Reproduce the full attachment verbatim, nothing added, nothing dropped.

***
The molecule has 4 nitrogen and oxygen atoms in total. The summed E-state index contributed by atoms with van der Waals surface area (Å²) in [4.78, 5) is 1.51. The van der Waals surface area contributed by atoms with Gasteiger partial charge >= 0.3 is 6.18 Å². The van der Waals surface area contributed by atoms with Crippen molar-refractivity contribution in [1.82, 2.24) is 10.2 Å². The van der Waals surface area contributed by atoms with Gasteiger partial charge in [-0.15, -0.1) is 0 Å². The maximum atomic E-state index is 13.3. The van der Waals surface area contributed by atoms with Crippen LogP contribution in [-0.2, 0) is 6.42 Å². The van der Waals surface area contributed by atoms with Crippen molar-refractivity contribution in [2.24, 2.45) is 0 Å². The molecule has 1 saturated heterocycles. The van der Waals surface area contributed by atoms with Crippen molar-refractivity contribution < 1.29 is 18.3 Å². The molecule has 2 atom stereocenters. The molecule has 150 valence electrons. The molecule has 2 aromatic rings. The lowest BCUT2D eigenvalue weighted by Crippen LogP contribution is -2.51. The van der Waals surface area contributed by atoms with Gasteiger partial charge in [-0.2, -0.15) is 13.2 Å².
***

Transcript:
The molecule has 4 nitrogen and oxygen atoms in total. The summed E-state index contributed by atoms with van der Waals surface area (Å²) in [4.78, 5) is 1.51. The van der Waals surface area contributed by atoms with Gasteiger partial charge >= 0.3 is 6.18 Å². The van der Waals surface area contributed by atoms with Crippen molar-refractivity contribution in [1.82, 2.24) is 10.2 Å². The van der Waals surface area contributed by atoms with Gasteiger partial charge in [-0.15, -0.1) is 0 Å². The maximum atomic E-state index is 13.3. The van der Waals surface area contributed by atoms with Crippen LogP contribution in [-0.2, 0) is 6.42 Å². The van der Waals surface area contributed by atoms with Crippen molar-refractivity contribution in [2.24, 2.45) is 0 Å². The molecule has 1 saturated heterocycles. The van der Waals surface area contributed by atoms with Crippen molar-refractivity contribution < 1.29 is 18.3 Å². The molecule has 2 atom stereocenters. The molecule has 150 valence electrons. The molecule has 2 aromatic rings. The lowest BCUT2D eigenvalue weighted by Crippen LogP contribution is -2.51. The van der Waals surface area contributed by atoms with Gasteiger partial charge in [-0.2, -0.15) is 13.2 Å².